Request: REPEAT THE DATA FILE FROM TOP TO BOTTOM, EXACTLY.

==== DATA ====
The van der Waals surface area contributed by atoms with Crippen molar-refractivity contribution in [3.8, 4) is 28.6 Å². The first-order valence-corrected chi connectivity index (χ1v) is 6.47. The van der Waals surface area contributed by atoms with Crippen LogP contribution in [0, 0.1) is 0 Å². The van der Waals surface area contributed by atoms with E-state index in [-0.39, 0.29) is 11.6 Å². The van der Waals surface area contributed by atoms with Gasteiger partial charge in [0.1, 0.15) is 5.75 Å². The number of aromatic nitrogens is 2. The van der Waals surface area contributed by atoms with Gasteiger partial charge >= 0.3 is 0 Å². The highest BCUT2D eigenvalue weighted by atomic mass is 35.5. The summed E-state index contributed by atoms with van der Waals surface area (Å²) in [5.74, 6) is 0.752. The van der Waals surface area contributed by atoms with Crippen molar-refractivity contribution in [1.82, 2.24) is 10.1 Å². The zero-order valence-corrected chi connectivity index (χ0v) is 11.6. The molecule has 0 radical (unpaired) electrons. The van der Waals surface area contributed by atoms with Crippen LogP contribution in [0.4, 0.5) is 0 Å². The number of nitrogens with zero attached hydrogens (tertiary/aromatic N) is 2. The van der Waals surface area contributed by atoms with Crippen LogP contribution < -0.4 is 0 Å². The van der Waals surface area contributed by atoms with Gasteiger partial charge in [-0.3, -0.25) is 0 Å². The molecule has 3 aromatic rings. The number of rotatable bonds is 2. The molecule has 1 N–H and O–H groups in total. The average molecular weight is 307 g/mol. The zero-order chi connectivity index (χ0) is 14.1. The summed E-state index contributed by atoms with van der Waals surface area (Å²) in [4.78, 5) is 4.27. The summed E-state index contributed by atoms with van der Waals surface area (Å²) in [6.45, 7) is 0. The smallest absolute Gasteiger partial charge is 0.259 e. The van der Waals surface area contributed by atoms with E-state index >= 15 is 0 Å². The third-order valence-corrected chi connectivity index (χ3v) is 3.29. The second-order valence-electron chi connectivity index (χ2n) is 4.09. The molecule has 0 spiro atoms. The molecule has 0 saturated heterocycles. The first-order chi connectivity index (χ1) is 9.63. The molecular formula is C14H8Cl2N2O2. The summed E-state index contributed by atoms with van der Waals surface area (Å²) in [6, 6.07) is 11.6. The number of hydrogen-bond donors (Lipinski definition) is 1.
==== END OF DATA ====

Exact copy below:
The van der Waals surface area contributed by atoms with Crippen molar-refractivity contribution in [3.8, 4) is 28.6 Å². The first-order valence-corrected chi connectivity index (χ1v) is 6.47. The van der Waals surface area contributed by atoms with Crippen LogP contribution in [0, 0.1) is 0 Å². The van der Waals surface area contributed by atoms with E-state index in [-0.39, 0.29) is 11.6 Å². The van der Waals surface area contributed by atoms with Gasteiger partial charge in [0.1, 0.15) is 5.75 Å². The number of aromatic nitrogens is 2. The van der Waals surface area contributed by atoms with Gasteiger partial charge >= 0.3 is 0 Å². The highest BCUT2D eigenvalue weighted by atomic mass is 35.5. The summed E-state index contributed by atoms with van der Waals surface area (Å²) in [5.74, 6) is 0.752. The van der Waals surface area contributed by atoms with Crippen molar-refractivity contribution in [1.82, 2.24) is 10.1 Å². The zero-order valence-corrected chi connectivity index (χ0v) is 11.6. The molecule has 0 radical (unpaired) electrons. The van der Waals surface area contributed by atoms with Crippen LogP contribution in [0.4, 0.5) is 0 Å². The number of nitrogens with zero attached hydrogens (tertiary/aromatic N) is 2. The van der Waals surface area contributed by atoms with Crippen LogP contribution < -0.4 is 0 Å². The van der Waals surface area contributed by atoms with Gasteiger partial charge in [-0.3, -0.25) is 0 Å². The molecule has 3 aromatic rings. The number of rotatable bonds is 2. The molecule has 1 N–H and O–H groups in total. The average molecular weight is 307 g/mol. The zero-order chi connectivity index (χ0) is 14.1. The summed E-state index contributed by atoms with van der Waals surface area (Å²) in [4.78, 5) is 4.27. The summed E-state index contributed by atoms with van der Waals surface area (Å²) in [6.45, 7) is 0. The smallest absolute Gasteiger partial charge is 0.259 e. The van der Waals surface area contributed by atoms with E-state index >= 15 is 0 Å². The third-order valence-corrected chi connectivity index (χ3v) is 3.29. The second-order valence-electron chi connectivity index (χ2n) is 4.09. The molecule has 0 spiro atoms. The molecule has 0 saturated heterocycles. The first-order chi connectivity index (χ1) is 9.63. The molecular formula is C14H8Cl2N2O2. The summed E-state index contributed by atoms with van der Waals surface area (Å²) in [6, 6.07) is 11.6. The number of hydrogen-bond donors (Lipinski definition) is 1.